Try to Have Fun Even if it’s Not Your Scene

Some people hate stories written in first person, but that doesn’t make a piece written in first person bad, it just makes it less appealing to the person who is turned off by it. Know the difference between your own personal preferences in terms of writing styles and try to separate these from your critiques. You can also issue a disclaimer letting the writer know that some of the elements in his or her work are not to your personal taste. If the entire style or genre is outside of your taste, then you may be doing the writer a favor by declining to critique or by recommending someone who would be a better match.

Help Clean up the Mess

Eventually, you’ll have to tell the writer where the piece falls short. Do this with grace. Avoid using strong negative language. Don’t repeatedly say things like “this is weak,” “you’re using the wrong words,” or “it’s boring.” Instead, use positive language and phrase your comments as suggestions for improvement:

  • This word is vague. A stronger word would be…
  • A better word choice would be…
  • This could be more compelling or exciting if…

Remember, you’re there to help, not to hurt. If someone appreciates your opinion enough to ask for it, then provide it a manner that is conductive to learning and supportive of the writer’s efforts to improve. Whenever possible, offer concrete suggestions. If you spot a weak word, try to offer a stronger replacement word.

Nurse the Hangover

There’s a good chance that no matter how gentle you are, your writer friend will feel a bit downtrodden after hearing that their piece still needs a lot of work. Many writers are tempted at this point to give up on a piece, while very few will be motivated and inspired by the feedback.

After you’ve given a critique, check back with the writer and ask how the piece is coming along. Inquire as to whether your comments were helpful, and offer to read the piece again after it’s revised.

Learning How to Critique

Constructive criticism involves a little compassion. If someone cares enough about their work to show it around and invite feedback, then it’s probably something in which they are emotionally invested. If you are the person they feel is qualified to provide that feedback, then embrace the invitation as an honor, and approach it with respect.

It can be awkward at first — after all, who wants to be the bearer of bad news (and almost every critique contains at least a little bad news)? After you do a few critiques, you’ll get the hang of it and it will become natural and easy. Just keep these basic tips on how to critique in mind:

  • Don’t provide a critique unless you’ve been invited to do so.
  • Use good judgment and don’t waste time on writers who are looking to boost their egos.
  • Take time and make an effort so you can offer a critique that is thoughtful and helpful; otherwise, just politely decline.
  • Critique the writing, not the writer.
  • Always start with the strengths, then address the weaknesses and problem areas using positive language.
  • Be objective, especially if the piece you’re critiquing is not in a style or genre that you prefer.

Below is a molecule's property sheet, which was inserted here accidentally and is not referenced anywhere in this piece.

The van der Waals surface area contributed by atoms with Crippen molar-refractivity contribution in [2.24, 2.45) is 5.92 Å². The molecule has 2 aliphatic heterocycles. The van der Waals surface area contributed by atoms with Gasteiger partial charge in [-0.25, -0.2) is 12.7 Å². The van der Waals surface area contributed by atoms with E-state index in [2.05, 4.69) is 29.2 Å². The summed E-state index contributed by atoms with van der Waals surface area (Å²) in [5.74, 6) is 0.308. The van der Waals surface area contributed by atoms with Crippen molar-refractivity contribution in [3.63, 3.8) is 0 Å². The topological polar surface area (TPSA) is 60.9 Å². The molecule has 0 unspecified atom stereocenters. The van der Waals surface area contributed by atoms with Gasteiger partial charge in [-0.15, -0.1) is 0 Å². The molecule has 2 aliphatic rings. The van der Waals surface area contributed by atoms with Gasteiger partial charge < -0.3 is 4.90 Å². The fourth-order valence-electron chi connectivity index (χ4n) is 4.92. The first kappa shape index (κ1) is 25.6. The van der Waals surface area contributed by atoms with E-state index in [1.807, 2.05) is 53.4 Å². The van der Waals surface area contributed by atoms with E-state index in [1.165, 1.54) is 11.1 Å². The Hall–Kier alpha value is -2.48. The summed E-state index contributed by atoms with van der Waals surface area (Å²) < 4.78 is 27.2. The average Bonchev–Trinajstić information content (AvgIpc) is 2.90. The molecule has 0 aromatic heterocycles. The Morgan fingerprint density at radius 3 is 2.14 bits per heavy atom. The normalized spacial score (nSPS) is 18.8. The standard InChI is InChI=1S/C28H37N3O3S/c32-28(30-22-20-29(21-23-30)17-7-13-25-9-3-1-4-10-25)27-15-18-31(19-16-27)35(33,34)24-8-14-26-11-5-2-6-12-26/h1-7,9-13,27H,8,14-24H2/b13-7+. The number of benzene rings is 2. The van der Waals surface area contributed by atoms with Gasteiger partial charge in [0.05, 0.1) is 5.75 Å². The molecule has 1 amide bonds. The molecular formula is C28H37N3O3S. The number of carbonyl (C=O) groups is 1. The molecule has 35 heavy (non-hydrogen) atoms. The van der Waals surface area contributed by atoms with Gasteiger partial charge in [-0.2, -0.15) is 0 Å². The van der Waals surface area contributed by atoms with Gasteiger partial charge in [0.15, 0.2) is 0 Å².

• Make solid suggestions for improvement. Don’t be vague.
  • Follow up with the writer to offer support and encouragement.
  • Be patient with yourself as you learn how to critique effectively.

Do you have any tips to add? Have you ever struggled with providing critiques to other writers? Has the critique process helped you improve your own writing? Share your thoughts by leaving a comment, and keep on writing.

Great article, I had to share.


Manic Mode! “Self-Publishing in Free Fall” Part Two   2 comments

My journey as a writer began when my two younger sisters and I would would lie awake in our bunk beds. While they listened, I made up stories resembling fairy tales to tell them. Later, in high school, I wrote free verse poetry, inspired by pop/rock songs such as Neal Diamond’s “Sweet Caroline” and “Make it With You” by David Gates of the pop-rock bandBread. The stories and poetry I created took little more than imagination and heart to construct. Which is important, but…

A secret that I share when asked about my personal journey as a writer is that from elementary to high schoolgrammar was not an easy subject for me. I struggled constantly with simple things such as sentence structure and proper spelling. To this day, commas still drive me crazy. So, before venturing into the terrifying, wonderful world of self-publishing, I had first to learn the “rules” of writing, whether nonfiction or fiction was the desired outcome. To create compelling fiction, I would need a strong understanding of story structure, character, plot, scene, action, and dialogue.

There are scores of books on writing technique lining the shelves of my bookcase. At one time, I had so many that I loaded up the beginner books and gave them away to the local library and my weekly writers’ group. Over the years, I have taken correspondence writing course, attended writer‘s conferences, as well as taking literature and writing courses in college. I still study and listen to authors that I admire teach me the tricks of the trade. All the while, I continue to write and hone my skills. I know if I want to sell my writing, I must first become a skilled writer.